Possible trade for Burnett takes on a different shape

Source: O's exploring deal involving Marlins, Pirates

July 19, 2005|By Dan Connolly | Dan Connolly,SUN STAFF

Despite indications from several media outlets that the Orioles' pursuit of Florida pitcher A.J. Burnett is a done deal, one source familiar with the negotiations said yesterday that the team won't obtain Burnett unless the Marlins remove struggling third baseman Mike Lowell from the pending trade.

Instead, the Orioles are now closing in on a three-way trade with the Pirates and Marlins that could yield them Burnett and Pittsburgh outfielder-first baseman Daryle Ward.

In exchange, the Orioles would offer a package that likely would include the same names as before: outfielder Larry Bigbie, reliever Jorge Julio and pitching prospect Hayden Penn.

Two of those, and perhaps all three, would be sent to Florida, which would also get pitcher Mark Redman. The Pirates would get Lowell, cash and prospects. It's unclear who will pay the bulk of Lowell's salary.

The three-way negotiations with the Pirates and Marlins are still in the discussion stage, the source said. It could be done today or take a week. The Pirates entered the talks, a source said, when the Orioles attempted to make the Marlins take starter Sidney Ponson and the $10 million remaining on his contract after this season.

As much as the Orioles would like to add Burnett, 28, to the top of their rotation, the club is hesitant to pick up Lowell's $18 million contract over the next two years, several sources said on condition of anonymity.

If the Marlins agreed to absorb a "substantial amount" of Lowell's contract, then the Orioles might reconsider the original deal if the talks with Pittsburgh don't progress, one source said. The Orioles also would not be opposed to making a trade just for Burnett, even if they cannot sign the pending free agent to an extension during a 72-hour negotiation period.

The holdup with the Marlins has been the inclusion of Lowell, a 31-year-old former All-Star who has struggled mightily this season. He was hitting .227 with four homers and 36 RBIs in 300 at-bats entering last night.

The Chicago White Sox and Toronto Blue Jays also reportedly have backed away from Burnett trade talks because they don't want to absorb Lowell's contract.

Ward, signed through this year for $950,000, likely would replace Bigbie in the Orioles' outfield. The 30-year-old left-handed hitter is batting .258 with 11 homers and 52 RBIs this season. Ward can play either corner outfield position and first base and has hit .280 against right-handers this season.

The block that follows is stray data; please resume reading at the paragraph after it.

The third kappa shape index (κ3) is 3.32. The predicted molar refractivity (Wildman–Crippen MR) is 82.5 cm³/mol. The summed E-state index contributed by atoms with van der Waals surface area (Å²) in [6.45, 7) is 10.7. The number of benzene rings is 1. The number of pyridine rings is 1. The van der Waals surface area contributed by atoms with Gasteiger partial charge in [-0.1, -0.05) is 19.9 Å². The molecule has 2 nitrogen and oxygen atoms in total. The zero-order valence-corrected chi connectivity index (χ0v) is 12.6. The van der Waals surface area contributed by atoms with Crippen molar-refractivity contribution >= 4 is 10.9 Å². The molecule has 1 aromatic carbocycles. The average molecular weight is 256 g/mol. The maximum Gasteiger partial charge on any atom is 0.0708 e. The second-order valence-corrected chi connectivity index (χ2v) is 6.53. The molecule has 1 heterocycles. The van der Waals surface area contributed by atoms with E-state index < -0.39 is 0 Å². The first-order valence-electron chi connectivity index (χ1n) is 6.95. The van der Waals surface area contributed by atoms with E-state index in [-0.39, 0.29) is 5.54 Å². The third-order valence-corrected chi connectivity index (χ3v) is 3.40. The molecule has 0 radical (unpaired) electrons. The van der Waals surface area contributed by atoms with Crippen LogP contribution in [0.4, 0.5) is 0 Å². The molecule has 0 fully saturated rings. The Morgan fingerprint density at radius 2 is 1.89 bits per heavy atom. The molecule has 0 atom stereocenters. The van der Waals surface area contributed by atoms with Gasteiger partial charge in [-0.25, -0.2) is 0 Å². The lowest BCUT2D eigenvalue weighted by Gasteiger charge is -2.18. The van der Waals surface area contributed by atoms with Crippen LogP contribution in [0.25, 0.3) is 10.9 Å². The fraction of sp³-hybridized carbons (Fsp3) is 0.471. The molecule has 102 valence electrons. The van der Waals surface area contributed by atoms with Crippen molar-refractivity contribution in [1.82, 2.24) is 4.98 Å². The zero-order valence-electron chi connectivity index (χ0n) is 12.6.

Burnett, however, is the key piece of any trade for the Orioles. The hard-throwing right-hander is 5-6 this season with a 3.64 ERA. He is scheduled to pitch tonight on the road against the Arizona Diamondbacks.

Burnett would bolster a rotation that currently includes Erik Bedard, Daniel Cabrera, Rodrigo Lopez, Bruce Chen and Ponson.

To make room for Bedard on the 25-man roster, the Orioles designated long reliever James Baldwin for assignment yesterday. That means if the Orioles acquire Burnett, they likely would move one of their starters - perhaps the struggling Ponson - to the bullpen to fill Baldwin's role.

By designating Baldwin, the Orioles have created the impression that they are about to add another starter.

"I am acknowledging there is talks going on that might impact the roster. That's all," team executive vice president Jim Beattie said yesterday in Minnesota. "That's why we waited [on the other roster move]. Otherwise, we might have tried to do something a little bit earlier, but we are respecting the information coming in and the timing of it, and you try not to make a move that would" adversely affect the bullpen.

If the Orioles do trade for Burnett, however, the team will request a 72-hour negotiation window from Major League Baseball.

One club source said the team had already entered negotiations with Burnett, but both his agent, Darek Braunecker, and the Orioles shot that down.

"If it has started, they started without us," Braunecker said.

A Major League Baseball spokesman said he did not believe the Orioles had made a negotiating request to the commissioner's office yesterday. The office has granted similar requests in the past, but the spokesman said it is done on a case-by-case basis.

Sun staff writers Jeff Zrebiec and Roch Kubatko contributed to this article.

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